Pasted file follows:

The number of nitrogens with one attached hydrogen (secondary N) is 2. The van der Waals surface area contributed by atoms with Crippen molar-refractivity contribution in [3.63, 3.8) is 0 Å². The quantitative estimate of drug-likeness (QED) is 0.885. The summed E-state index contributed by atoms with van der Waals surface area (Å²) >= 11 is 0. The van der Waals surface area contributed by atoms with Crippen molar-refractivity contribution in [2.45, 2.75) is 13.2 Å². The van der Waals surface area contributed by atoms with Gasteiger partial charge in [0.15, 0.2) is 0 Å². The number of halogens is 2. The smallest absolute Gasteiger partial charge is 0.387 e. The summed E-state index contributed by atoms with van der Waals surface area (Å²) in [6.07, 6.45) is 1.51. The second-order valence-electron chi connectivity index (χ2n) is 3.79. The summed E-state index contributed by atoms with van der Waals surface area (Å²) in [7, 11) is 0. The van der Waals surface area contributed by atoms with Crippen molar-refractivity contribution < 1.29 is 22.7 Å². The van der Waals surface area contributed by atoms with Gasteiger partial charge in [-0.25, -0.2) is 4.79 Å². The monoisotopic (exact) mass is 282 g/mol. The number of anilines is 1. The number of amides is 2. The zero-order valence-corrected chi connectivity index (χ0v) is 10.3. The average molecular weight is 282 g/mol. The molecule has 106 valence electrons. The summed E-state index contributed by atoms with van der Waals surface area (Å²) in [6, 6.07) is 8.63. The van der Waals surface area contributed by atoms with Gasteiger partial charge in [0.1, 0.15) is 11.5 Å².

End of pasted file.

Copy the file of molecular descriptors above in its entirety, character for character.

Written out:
The number of nitrogens with one attached hydrogen (secondary N) is 2. The van der Waals surface area contributed by atoms with Crippen molar-refractivity contribution in [3.63, 3.8) is 0 Å². The quantitative estimate of drug-likeness (QED) is 0.885. The summed E-state index contributed by atoms with van der Waals surface area (Å²) >= 11 is 0. The van der Waals surface area contributed by atoms with Crippen molar-refractivity contribution in [2.45, 2.75) is 13.2 Å². The van der Waals surface area contributed by atoms with Gasteiger partial charge in [0.15, 0.2) is 0 Å². The number of halogens is 2. The smallest absolute Gasteiger partial charge is 0.387 e. The summed E-state index contributed by atoms with van der Waals surface area (Å²) in [6.07, 6.45) is 1.51. The second-order valence-electron chi connectivity index (χ2n) is 3.79. The summed E-state index contributed by atoms with van der Waals surface area (Å²) in [7, 11) is 0. The van der Waals surface area contributed by atoms with Crippen molar-refractivity contribution < 1.29 is 22.7 Å². The van der Waals surface area contributed by atoms with Gasteiger partial charge in [-0.25, -0.2) is 4.79 Å². The monoisotopic (exact) mass is 282 g/mol. The number of anilines is 1. The number of amides is 2. The zero-order valence-corrected chi connectivity index (χ0v) is 10.3. The average molecular weight is 282 g/mol. The molecule has 106 valence electrons. The summed E-state index contributed by atoms with van der Waals surface area (Å²) in [6, 6.07) is 8.63. The van der Waals surface area contributed by atoms with Gasteiger partial charge in [0.1, 0.15) is 11.5 Å².